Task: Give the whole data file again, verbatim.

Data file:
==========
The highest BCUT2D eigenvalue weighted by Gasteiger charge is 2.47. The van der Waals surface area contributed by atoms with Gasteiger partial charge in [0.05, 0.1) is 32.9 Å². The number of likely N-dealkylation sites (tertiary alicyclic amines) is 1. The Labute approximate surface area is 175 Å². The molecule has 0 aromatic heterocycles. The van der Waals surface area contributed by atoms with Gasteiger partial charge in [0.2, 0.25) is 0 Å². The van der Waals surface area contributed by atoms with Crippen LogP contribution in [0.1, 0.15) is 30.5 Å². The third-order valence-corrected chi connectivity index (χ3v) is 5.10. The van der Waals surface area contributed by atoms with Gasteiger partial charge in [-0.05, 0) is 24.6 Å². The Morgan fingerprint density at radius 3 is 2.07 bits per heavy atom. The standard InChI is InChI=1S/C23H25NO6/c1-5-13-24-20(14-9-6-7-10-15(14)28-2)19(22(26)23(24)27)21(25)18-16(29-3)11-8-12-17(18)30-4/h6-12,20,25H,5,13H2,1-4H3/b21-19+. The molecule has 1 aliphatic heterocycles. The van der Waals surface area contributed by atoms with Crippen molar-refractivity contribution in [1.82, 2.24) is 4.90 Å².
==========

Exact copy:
The highest BCUT2D eigenvalue weighted by Gasteiger charge is 2.47. The van der Waals surface area contributed by atoms with Gasteiger partial charge in [0.05, 0.1) is 32.9 Å². The number of likely N-dealkylation sites (tertiary alicyclic amines) is 1. The Labute approximate surface area is 175 Å². The molecule has 0 aromatic heterocycles. The van der Waals surface area contributed by atoms with Gasteiger partial charge in [0.2, 0.25) is 0 Å². The van der Waals surface area contributed by atoms with Crippen LogP contribution in [0.1, 0.15) is 30.5 Å². The third-order valence-corrected chi connectivity index (χ3v) is 5.10. The van der Waals surface area contributed by atoms with Gasteiger partial charge in [-0.05, 0) is 24.6 Å². The Morgan fingerprint density at radius 3 is 2.07 bits per heavy atom. The standard InChI is InChI=1S/C23H25NO6/c1-5-13-24-20(14-9-6-7-10-15(14)28-2)19(22(26)23(24)27)21(25)18-16(29-3)11-8-12-17(18)30-4/h6-12,20,25H,5,13H2,1-4H3/b21-19+. The molecule has 1 aliphatic heterocycles. The van der Waals surface area contributed by atoms with Crippen molar-refractivity contribution in [1.82, 2.24) is 4.90 Å².